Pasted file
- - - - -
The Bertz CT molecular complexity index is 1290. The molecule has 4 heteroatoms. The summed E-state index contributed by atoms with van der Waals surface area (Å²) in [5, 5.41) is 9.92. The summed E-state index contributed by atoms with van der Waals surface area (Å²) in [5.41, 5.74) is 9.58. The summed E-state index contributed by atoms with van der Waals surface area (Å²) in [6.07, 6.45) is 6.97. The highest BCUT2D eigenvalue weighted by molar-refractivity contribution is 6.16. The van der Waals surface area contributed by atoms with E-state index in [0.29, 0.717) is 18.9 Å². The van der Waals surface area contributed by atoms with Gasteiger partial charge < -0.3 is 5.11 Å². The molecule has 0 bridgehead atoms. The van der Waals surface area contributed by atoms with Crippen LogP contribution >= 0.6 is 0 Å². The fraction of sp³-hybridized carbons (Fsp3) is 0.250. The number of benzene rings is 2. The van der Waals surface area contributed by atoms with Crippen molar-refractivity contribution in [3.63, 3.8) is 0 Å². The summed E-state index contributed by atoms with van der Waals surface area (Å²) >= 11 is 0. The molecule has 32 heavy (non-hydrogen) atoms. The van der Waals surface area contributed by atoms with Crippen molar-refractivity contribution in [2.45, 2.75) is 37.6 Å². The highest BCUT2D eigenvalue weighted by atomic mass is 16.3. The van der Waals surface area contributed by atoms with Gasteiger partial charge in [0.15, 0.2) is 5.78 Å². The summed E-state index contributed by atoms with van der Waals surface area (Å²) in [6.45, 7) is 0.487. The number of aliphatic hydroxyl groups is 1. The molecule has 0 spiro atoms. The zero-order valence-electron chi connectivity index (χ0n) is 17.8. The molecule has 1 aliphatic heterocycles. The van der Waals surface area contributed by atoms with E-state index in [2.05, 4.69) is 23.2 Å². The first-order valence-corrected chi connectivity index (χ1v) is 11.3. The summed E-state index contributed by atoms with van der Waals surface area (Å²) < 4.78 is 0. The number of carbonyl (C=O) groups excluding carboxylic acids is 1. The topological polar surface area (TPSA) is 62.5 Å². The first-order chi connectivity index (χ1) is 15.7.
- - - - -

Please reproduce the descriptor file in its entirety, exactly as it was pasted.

The Bertz CT molecular complexity index is 1290. The molecule has 4 heteroatoms. The summed E-state index contributed by atoms with van der Waals surface area (Å²) in [5, 5.41) is 9.92. The summed E-state index contributed by atoms with van der Waals surface area (Å²) in [5.41, 5.74) is 9.58. The summed E-state index contributed by atoms with van der Waals surface area (Å²) in [6.07, 6.45) is 6.97. The highest BCUT2D eigenvalue weighted by molar-refractivity contribution is 6.16. The van der Waals surface area contributed by atoms with E-state index in [0.29, 0.717) is 18.9 Å². The van der Waals surface area contributed by atoms with Gasteiger partial charge < -0.3 is 5.11 Å². The molecule has 0 bridgehead atoms. The van der Waals surface area contributed by atoms with Crippen LogP contribution >= 0.6 is 0 Å². The fraction of sp³-hybridized carbons (Fsp3) is 0.250. The number of benzene rings is 2. The van der Waals surface area contributed by atoms with Crippen molar-refractivity contribution in [3.63, 3.8) is 0 Å². The summed E-state index contributed by atoms with van der Waals surface area (Å²) >= 11 is 0. The molecule has 32 heavy (non-hydrogen) atoms. The van der Waals surface area contributed by atoms with Crippen molar-refractivity contribution in [2.45, 2.75) is 37.6 Å². The highest BCUT2D eigenvalue weighted by atomic mass is 16.3. The van der Waals surface area contributed by atoms with Gasteiger partial charge in [0.15, 0.2) is 5.78 Å². The summed E-state index contributed by atoms with van der Waals surface area (Å²) in [6.45, 7) is 0.487. The number of aliphatic hydroxyl groups is 1. The molecule has 0 spiro atoms. The zero-order valence-electron chi connectivity index (χ0n) is 17.8. The molecule has 1 aliphatic heterocycles. The van der Waals surface area contributed by atoms with E-state index in [2.05, 4.69) is 23.2 Å². The first-order valence-corrected chi connectivity index (χ1v) is 11.3. The summed E-state index contributed by atoms with van der Waals surface area (Å²) < 4.78 is 0. The number of carbonyl (C=O) groups excluding carboxylic acids is 1. The topological polar surface area (TPSA) is 62.5 Å². The first-order chi connectivity index (χ1) is 15.7.